Livelihood opportunities for Sudanese refugees

Some of the most disadvantaged refugees in Egypt are former Sudanese students who remained in Egypt when the democratically-elected Sudanese government was overthrown in 1989. A small number of them managed to settle in the West but the majority remained in Egypt as refugees; legal restrictions, however, prevent them from working officially.

Many work illegally in jobs that do not match their qualifications. Some stay at home, dependent on their spouses. Women have assumed greater responsibility for their families often because the men are unwilling to do the lower status - and lower paid - jobs that are available. Some former students receive remittances from relatives and friends in the West, a flow of resources key to the survival strategies of many refugees in Egypt.

Skills for Southern Sudan is an NGO set up in 1995 by Windle Trust International to support educated Sudanese refugees in Britain and East Africa in developing relevant skills for the job marketplace and helping them find employment. In 1997 Skills for Southern Sudan set up an office in Kenya to facilitate Sudanese professionals' return to Africa, arranging job-seeking workshops and assisting with recruitment. In February 1999 they opened an office in Cairo to provide information and support to those Sudanese refugees willing to take up training and employment opportunities in East Africa and southern Sudan. The Cairo office is now closed.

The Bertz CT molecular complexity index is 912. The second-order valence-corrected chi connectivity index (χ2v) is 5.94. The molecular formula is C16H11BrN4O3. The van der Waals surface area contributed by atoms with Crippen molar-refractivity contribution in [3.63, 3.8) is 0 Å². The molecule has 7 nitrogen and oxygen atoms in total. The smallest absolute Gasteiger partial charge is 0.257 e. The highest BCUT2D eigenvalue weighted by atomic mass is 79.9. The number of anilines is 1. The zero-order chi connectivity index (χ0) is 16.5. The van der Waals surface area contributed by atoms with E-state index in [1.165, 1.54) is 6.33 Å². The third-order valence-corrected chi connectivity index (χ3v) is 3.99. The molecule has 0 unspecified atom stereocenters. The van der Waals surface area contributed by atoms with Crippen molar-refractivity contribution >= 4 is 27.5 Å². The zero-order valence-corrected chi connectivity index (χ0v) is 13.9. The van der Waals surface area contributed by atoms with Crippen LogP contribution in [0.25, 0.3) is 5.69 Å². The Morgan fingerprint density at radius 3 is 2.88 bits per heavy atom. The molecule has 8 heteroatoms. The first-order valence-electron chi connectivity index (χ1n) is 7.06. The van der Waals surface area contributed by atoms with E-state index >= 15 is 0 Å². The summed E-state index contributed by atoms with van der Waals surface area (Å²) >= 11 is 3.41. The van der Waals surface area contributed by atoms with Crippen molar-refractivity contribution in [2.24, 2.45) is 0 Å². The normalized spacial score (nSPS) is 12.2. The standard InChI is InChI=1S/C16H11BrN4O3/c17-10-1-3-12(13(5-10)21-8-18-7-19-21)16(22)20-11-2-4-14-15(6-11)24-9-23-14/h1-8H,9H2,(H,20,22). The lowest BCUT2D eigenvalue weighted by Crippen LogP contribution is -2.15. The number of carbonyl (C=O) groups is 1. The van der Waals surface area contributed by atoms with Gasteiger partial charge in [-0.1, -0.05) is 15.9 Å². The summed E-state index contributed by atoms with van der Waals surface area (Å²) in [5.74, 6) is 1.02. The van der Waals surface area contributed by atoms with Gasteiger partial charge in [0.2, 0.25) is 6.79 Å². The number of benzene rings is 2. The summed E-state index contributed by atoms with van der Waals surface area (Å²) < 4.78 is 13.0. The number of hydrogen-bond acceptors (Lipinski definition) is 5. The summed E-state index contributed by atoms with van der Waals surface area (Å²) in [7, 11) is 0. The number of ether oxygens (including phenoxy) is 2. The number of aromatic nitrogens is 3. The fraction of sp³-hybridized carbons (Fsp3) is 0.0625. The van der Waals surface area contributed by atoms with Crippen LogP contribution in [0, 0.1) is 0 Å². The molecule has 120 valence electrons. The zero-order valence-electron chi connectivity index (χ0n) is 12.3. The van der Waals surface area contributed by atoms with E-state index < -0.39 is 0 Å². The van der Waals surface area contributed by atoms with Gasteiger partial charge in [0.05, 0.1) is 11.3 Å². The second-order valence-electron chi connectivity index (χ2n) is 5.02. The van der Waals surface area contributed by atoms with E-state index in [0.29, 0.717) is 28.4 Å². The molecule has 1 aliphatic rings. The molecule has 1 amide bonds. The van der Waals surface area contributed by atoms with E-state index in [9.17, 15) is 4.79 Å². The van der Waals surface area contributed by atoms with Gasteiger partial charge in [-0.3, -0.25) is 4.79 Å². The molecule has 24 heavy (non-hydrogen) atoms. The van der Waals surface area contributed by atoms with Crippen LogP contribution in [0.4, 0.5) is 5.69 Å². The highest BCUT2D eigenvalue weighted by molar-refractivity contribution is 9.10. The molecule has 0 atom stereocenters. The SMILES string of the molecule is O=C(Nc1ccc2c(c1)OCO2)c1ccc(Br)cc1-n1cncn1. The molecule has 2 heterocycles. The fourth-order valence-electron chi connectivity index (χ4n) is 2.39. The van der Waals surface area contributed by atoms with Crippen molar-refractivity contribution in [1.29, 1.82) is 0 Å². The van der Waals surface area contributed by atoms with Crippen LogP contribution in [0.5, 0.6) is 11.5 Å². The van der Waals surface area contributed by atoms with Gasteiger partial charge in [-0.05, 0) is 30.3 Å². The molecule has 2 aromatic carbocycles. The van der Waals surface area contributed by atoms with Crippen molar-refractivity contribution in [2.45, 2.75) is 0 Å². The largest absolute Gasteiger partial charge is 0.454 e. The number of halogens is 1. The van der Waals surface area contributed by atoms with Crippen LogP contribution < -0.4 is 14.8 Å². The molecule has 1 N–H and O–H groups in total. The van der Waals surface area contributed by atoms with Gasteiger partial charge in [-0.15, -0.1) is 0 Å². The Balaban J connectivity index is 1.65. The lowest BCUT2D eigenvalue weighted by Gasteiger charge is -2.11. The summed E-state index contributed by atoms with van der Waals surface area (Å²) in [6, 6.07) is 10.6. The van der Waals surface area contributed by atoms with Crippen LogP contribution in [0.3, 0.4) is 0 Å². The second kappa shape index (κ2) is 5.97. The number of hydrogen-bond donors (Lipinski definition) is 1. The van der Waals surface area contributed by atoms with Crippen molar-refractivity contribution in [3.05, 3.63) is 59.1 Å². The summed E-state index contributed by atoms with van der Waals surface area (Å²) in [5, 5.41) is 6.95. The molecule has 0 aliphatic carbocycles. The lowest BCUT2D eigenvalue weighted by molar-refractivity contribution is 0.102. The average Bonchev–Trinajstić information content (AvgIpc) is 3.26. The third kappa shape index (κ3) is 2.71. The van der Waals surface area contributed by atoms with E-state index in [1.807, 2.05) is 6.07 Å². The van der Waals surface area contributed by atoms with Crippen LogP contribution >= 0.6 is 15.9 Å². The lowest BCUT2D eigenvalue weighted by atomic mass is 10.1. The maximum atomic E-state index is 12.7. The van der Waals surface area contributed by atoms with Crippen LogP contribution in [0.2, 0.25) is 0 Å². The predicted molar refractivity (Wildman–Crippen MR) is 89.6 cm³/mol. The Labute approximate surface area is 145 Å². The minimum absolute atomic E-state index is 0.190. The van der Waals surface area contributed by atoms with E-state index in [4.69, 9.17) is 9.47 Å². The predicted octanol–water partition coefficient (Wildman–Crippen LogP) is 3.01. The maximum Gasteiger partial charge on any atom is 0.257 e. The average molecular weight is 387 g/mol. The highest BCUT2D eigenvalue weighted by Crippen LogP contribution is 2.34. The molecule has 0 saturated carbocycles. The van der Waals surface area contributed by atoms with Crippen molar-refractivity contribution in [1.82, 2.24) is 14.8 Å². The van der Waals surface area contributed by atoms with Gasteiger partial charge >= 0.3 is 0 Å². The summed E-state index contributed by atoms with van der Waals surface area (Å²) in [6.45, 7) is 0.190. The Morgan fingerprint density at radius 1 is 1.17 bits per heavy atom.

Skills for Southern Sudan has run training courses (in Cairo, southern Sudan and Nairobi) in subjects such as report-writing, CV preparation, interview techniques, good governance, language skills and women's empowerment. A number of Sudanese refugees from Cairo have returned to Southern Sudan; most have mainly found work with humanitarian organisations but some are working with the civil administration of the SPLA, which sorely lacks skilled personnel. When the peace accords are finally signed, returnees will be able to contribute to their country's reconstruction and attainment of a durable peace.


Leben Nelson Moro works for the Office of African Studies at the American University in Cairo. He is currently studying at the Refugee Studies Centre in Oxford. Email:


Opinions in FMR do not necessarily reflect the views of the Editors, the Refugee Studies Centre or the University of Oxford.
FMR is an Open Access publication. Users are free to read, download, copy, distribute, print or link to the full texts of articles published in FMR and on the FMR website, as long as the use is for non-commercial purposes and the author and FMR are attributed. Unless otherwise indicated, all articles published in FMR in print and online, and FMR itself, are licensed under a Creative Commons Attribution-NonCommercial-NoDerivs (CC BY-NC-ND) licence. Details at